Other less common causes of hydronephrosis include:

  • a blood clot (embolism) – which develops inside the urinary tract
  • endometriosis – a condition where tissue that should only grow inside the womb starts to grow outside of the womb; this abnormal growth can sometimes disrupt the urinary tract
  • tuberculosis – a bacterial infection that usually develops inside the lungs but in some cases can also spread to the bladder
  • damage to the nerves that control the bladder (neurogenic bladder)
  • ovarian cysts – fluid-filled sacs that develop inside the ovaries; larger ovaries can sometimes place the bladder or ureter under pressure
  • narrowing of the ureter as a result of injury, infection or surgery

Antenatal hydronephrosis

Causes of antenatal hydronephrosis include:

  • a blockage – at the point where the ureters join the kidneys, although in many cases there is no obvious cause
  • primary vesicoureteral reflux – this is a childhood condition where the valve that controls the flow of urine between the bladder and the ureter does not function properly, allowing urine to flow back up to the kidneys; most children will grow out of primary vesicoureteral reflux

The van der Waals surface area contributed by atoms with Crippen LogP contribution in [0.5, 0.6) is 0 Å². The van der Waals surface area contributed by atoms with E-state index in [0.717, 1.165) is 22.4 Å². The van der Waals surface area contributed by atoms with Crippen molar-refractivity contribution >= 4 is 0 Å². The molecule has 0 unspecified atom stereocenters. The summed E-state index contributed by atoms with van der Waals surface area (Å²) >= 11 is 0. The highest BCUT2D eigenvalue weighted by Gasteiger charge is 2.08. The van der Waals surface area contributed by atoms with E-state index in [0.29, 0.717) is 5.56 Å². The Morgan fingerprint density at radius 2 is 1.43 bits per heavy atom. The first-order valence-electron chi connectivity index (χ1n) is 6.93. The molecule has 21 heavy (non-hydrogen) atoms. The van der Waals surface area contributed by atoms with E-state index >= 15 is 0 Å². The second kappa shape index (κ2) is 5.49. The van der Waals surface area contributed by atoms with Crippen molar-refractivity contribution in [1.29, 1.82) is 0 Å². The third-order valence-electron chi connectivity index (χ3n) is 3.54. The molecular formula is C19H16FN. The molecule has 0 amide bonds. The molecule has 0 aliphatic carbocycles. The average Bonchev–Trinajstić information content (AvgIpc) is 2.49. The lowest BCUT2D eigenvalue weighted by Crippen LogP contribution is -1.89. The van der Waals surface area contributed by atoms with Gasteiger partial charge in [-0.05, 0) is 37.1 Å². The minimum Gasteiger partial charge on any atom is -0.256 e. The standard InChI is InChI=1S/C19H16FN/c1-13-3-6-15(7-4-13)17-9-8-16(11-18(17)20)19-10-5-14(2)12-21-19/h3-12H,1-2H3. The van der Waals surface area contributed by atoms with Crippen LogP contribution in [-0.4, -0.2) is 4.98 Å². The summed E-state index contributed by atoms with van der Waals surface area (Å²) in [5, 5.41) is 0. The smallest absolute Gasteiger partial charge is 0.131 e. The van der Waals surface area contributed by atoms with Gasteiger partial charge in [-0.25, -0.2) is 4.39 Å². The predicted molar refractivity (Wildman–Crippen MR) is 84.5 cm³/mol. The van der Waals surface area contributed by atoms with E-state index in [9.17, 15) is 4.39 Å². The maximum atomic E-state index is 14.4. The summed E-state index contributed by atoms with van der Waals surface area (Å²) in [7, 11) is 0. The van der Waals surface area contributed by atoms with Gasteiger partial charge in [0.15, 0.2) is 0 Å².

Diagnosis

Hydronephrosis is usually diagnosed using an ultrasound scan. Further tests may be needed to find out the cause of the condition.

An ultrasound scan uses sound waves to create a picture of the inside of your kidneys. If your kidneys are swollen, this should show up clearly.

Further tests

You may need a number of additional tests to help determine the cause of hydronephrosis. These may include:

  • blood tests – which can be used to check for infection
  • urine tests – which can be used to check for infection as well as traces of blood (if blood is found it could be caused by a kidney stone)
  • intravenous urography – this is an X-ray of your kidneys that is taken after a special dye has been injected into your bloodstream; the dye highlights the flow of urine through your urinary tract, which can be useful for identifying any blockages